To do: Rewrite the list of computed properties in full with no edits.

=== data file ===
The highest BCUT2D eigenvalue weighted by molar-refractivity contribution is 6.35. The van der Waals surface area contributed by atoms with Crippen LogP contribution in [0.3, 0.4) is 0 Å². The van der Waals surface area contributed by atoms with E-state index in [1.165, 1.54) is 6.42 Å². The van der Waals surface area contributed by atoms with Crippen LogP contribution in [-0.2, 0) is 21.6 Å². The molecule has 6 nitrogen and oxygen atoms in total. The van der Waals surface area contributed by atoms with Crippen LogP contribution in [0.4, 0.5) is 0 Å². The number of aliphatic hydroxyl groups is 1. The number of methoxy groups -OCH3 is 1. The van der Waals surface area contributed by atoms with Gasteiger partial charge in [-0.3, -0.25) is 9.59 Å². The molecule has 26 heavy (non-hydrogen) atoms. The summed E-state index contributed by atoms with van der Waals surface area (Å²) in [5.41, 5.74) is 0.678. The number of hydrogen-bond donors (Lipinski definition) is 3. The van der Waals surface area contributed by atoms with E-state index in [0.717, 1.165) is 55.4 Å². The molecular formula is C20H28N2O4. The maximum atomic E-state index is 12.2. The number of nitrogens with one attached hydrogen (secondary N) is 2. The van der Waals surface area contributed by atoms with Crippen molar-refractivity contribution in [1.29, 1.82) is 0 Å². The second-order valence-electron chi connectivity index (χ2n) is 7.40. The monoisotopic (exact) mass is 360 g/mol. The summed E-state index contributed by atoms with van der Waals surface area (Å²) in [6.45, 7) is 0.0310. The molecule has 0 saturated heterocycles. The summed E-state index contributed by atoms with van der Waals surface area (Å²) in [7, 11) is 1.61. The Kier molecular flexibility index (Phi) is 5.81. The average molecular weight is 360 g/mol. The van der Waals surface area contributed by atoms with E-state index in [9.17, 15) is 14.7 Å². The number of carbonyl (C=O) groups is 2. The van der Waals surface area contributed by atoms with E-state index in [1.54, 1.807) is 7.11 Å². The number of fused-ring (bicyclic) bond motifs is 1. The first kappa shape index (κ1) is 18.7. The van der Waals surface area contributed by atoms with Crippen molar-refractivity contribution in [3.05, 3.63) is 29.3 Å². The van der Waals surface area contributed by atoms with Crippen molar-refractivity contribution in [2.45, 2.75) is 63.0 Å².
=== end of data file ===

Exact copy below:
The highest BCUT2D eigenvalue weighted by molar-refractivity contribution is 6.35. The van der Waals surface area contributed by atoms with Crippen LogP contribution in [0.3, 0.4) is 0 Å². The van der Waals surface area contributed by atoms with E-state index in [1.165, 1.54) is 6.42 Å². The van der Waals surface area contributed by atoms with Crippen LogP contribution in [-0.2, 0) is 21.6 Å². The molecule has 6 nitrogen and oxygen atoms in total. The van der Waals surface area contributed by atoms with Crippen LogP contribution in [0.4, 0.5) is 0 Å². The number of aliphatic hydroxyl groups is 1. The number of methoxy groups -OCH3 is 1. The van der Waals surface area contributed by atoms with Gasteiger partial charge in [-0.3, -0.25) is 9.59 Å². The molecule has 26 heavy (non-hydrogen) atoms. The summed E-state index contributed by atoms with van der Waals surface area (Å²) in [5.41, 5.74) is 0.678. The number of hydrogen-bond donors (Lipinski definition) is 3. The van der Waals surface area contributed by atoms with E-state index in [0.717, 1.165) is 55.4 Å². The molecular formula is C20H28N2O4. The maximum atomic E-state index is 12.2. The number of nitrogens with one attached hydrogen (secondary N) is 2. The van der Waals surface area contributed by atoms with Crippen molar-refractivity contribution in [1.29, 1.82) is 0 Å². The second-order valence-electron chi connectivity index (χ2n) is 7.40. The monoisotopic (exact) mass is 360 g/mol. The summed E-state index contributed by atoms with van der Waals surface area (Å²) in [6.45, 7) is 0.0310. The molecule has 0 saturated heterocycles. The summed E-state index contributed by atoms with van der Waals surface area (Å²) in [7, 11) is 1.61. The Kier molecular flexibility index (Phi) is 5.81. The average molecular weight is 360 g/mol. The van der Waals surface area contributed by atoms with E-state index in [9.17, 15) is 14.7 Å². The number of carbonyl (C=O) groups is 2. The van der Waals surface area contributed by atoms with E-state index in [1.54, 1.807) is 7.11 Å². The number of fused-ring (bicyclic) bond motifs is 1. The first kappa shape index (κ1) is 18.7. The van der Waals surface area contributed by atoms with Crippen molar-refractivity contribution in [3.05, 3.63) is 29.3 Å². The van der Waals surface area contributed by atoms with Crippen molar-refractivity contribution in [2.45, 2.75) is 63.0 Å².